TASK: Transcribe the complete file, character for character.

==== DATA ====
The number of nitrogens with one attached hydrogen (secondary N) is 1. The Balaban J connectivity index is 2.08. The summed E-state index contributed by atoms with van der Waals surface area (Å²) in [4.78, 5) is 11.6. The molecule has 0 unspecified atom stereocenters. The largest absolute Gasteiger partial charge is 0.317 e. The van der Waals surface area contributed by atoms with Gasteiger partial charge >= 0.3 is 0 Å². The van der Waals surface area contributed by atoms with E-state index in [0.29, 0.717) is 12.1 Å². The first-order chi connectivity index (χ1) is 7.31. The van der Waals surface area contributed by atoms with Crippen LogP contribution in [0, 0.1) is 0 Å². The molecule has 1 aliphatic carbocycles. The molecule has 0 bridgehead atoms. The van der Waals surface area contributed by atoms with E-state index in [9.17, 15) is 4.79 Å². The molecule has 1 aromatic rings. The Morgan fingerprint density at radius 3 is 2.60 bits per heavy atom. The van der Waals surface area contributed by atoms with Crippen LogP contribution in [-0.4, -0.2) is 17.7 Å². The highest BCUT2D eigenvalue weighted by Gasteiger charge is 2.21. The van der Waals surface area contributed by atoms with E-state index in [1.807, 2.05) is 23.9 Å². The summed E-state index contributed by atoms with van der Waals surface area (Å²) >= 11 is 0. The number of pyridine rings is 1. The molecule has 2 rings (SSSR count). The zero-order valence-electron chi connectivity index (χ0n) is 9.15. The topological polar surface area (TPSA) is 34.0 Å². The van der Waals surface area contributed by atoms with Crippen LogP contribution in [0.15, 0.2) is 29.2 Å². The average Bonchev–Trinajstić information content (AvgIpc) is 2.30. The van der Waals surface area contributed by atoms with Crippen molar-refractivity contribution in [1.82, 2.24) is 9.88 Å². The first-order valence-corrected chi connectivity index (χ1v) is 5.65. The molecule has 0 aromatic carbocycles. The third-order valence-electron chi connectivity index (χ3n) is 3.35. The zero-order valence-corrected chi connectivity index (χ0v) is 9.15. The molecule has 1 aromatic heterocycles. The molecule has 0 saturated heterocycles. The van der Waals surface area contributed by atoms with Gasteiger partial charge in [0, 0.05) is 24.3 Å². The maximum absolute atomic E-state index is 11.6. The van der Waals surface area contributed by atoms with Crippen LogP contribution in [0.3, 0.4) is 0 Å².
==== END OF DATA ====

The number of nitrogens with one attached hydrogen (secondary N) is 1. The Balaban J connectivity index is 2.08. The summed E-state index contributed by atoms with van der Waals surface area (Å²) in [4.78, 5) is 11.6. The molecule has 0 unspecified atom stereocenters. The largest absolute Gasteiger partial charge is 0.317 e. The van der Waals surface area contributed by atoms with Gasteiger partial charge >= 0.3 is 0 Å². The van der Waals surface area contributed by atoms with E-state index in [0.29, 0.717) is 12.1 Å². The first-order chi connectivity index (χ1) is 7.31. The van der Waals surface area contributed by atoms with Crippen LogP contribution in [0, 0.1) is 0 Å². The molecule has 1 aliphatic carbocycles. The molecule has 0 bridgehead atoms. The van der Waals surface area contributed by atoms with E-state index in [9.17, 15) is 4.79 Å². The molecule has 1 aromatic rings. The Morgan fingerprint density at radius 3 is 2.60 bits per heavy atom. The van der Waals surface area contributed by atoms with Crippen LogP contribution in [-0.4, -0.2) is 17.7 Å². The highest BCUT2D eigenvalue weighted by Gasteiger charge is 2.21. The van der Waals surface area contributed by atoms with E-state index in [1.807, 2.05) is 23.9 Å². The summed E-state index contributed by atoms with van der Waals surface area (Å²) >= 11 is 0. The number of pyridine rings is 1. The molecule has 2 rings (SSSR count). The zero-order valence-electron chi connectivity index (χ0n) is 9.15. The topological polar surface area (TPSA) is 34.0 Å². The van der Waals surface area contributed by atoms with Crippen LogP contribution in [0.15, 0.2) is 29.2 Å². The average Bonchev–Trinajstić information content (AvgIpc) is 2.30. The van der Waals surface area contributed by atoms with Crippen molar-refractivity contribution in [1.82, 2.24) is 9.88 Å². The first-order valence-corrected chi connectivity index (χ1v) is 5.65. The molecule has 0 aromatic carbocycles. The third-order valence-electron chi connectivity index (χ3n) is 3.35. The zero-order valence-corrected chi connectivity index (χ0v) is 9.15. The molecule has 1 aromatic heterocycles. The molecule has 0 saturated heterocycles. The van der Waals surface area contributed by atoms with Gasteiger partial charge in [0, 0.05) is 24.3 Å². The maximum absolute atomic E-state index is 11.6. The van der Waals surface area contributed by atoms with Crippen LogP contribution in [0.3, 0.4) is 0 Å².